This is the last of these before I start zeroing in on some topics more particular to the US.
Something that strikes me a great deal with political discussions is how often it takes the frame of either simple tribalism, liberals are socialists vs conservatives are theocrats for example, or how often it is treated as simply some sort of complete abstraction where individuals struggle over a distribution of resources with little in the way of real world consequences to specific distributions beyond one group getting stronger and another weaker.
While I understand the potential usefulness of these attitudes towards rallying support or analysis (respectively) I think it is critical to remember that many policies have powerful long run impacts. There are a few that no doubt are purely distributional, these policies will distribute resources among various groups and reflect particular visions of society without any society-wide consequences beyond this distribution.
These policies are the exception. At the end of most of them, there may be a child later suffering long term unemployment due to insufficient nourishment or medical care early in life leading to long term deficiencies, slower economic growth leaving skilled people unemployed with broken families as a result, and on a broader level, mass unrest, political collapse, and war. These aren't often the consequences of a single decision but rather a series of them. Regarding many of our political debates, in the longer run one viewpoint, or a small handful, is correct, the rest are wrong. If we follow the wrong policies we will not be able to compete with nations pursuing the correct ones. We will fall behind, our standard of living will fall, and the consequences will eventually be huge.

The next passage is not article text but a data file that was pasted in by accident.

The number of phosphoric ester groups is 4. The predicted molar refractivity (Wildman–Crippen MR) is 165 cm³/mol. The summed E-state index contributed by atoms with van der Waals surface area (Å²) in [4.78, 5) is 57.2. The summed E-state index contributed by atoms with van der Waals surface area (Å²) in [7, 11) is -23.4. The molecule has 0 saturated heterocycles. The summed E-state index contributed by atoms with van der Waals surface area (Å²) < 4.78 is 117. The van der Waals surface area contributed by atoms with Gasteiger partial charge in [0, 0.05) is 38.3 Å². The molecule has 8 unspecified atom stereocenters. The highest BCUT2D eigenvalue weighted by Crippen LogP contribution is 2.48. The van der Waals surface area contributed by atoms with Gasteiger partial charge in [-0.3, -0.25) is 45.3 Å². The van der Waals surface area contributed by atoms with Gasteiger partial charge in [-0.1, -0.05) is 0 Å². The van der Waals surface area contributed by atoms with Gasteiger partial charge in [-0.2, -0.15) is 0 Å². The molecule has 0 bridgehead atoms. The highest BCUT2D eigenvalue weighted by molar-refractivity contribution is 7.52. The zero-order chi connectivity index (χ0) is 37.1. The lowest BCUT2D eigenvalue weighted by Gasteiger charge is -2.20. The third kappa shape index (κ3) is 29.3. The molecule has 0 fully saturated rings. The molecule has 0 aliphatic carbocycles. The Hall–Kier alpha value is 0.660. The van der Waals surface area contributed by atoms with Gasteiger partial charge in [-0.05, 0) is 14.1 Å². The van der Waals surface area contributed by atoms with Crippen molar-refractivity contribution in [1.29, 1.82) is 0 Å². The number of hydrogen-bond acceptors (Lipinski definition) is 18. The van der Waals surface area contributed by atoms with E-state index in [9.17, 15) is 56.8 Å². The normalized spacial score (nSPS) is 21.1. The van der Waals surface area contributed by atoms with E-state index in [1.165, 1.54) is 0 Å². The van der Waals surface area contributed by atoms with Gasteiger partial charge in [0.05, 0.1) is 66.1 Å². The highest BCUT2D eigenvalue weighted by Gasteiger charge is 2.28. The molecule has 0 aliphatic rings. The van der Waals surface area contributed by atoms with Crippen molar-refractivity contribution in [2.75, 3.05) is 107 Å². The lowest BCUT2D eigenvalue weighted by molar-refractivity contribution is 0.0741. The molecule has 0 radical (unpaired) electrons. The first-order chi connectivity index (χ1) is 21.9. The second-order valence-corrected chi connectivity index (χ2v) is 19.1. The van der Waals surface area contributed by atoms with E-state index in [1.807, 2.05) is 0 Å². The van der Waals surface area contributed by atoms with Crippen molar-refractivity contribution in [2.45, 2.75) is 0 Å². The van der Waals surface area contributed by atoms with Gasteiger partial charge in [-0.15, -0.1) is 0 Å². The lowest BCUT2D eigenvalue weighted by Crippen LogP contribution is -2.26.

This is why it is critical to step outside of partisanship and attempt to ask what our problems really are and how do we fix them. Sticking to political principles or a belief in how society should work is not enough, while I have the right, and perhaps the duty, to sacrifice my own success for deeper principles or beliefs I do not have the same right to apply this thinking to others through the political system. There is no justice in picking a principled course of action that results in harm, or even death, to others. It is rare to have a political decision that will not result in harm to someone; this gives us an obligation to think about the long term consequences of our actions to seek to minimize the extent to which the actions we take will cause this harm to others, which is something we have no right to do. Of course, at this level inaction is the same as action, failing to pursue a policy that would mitigate this harm imposes the same moral obligation on us that taking an action that causes would. Which is why it is so important not to prove any of our ideas right but to instead focus on getting the right idea, no matter how much this contradicts our existing beliefs.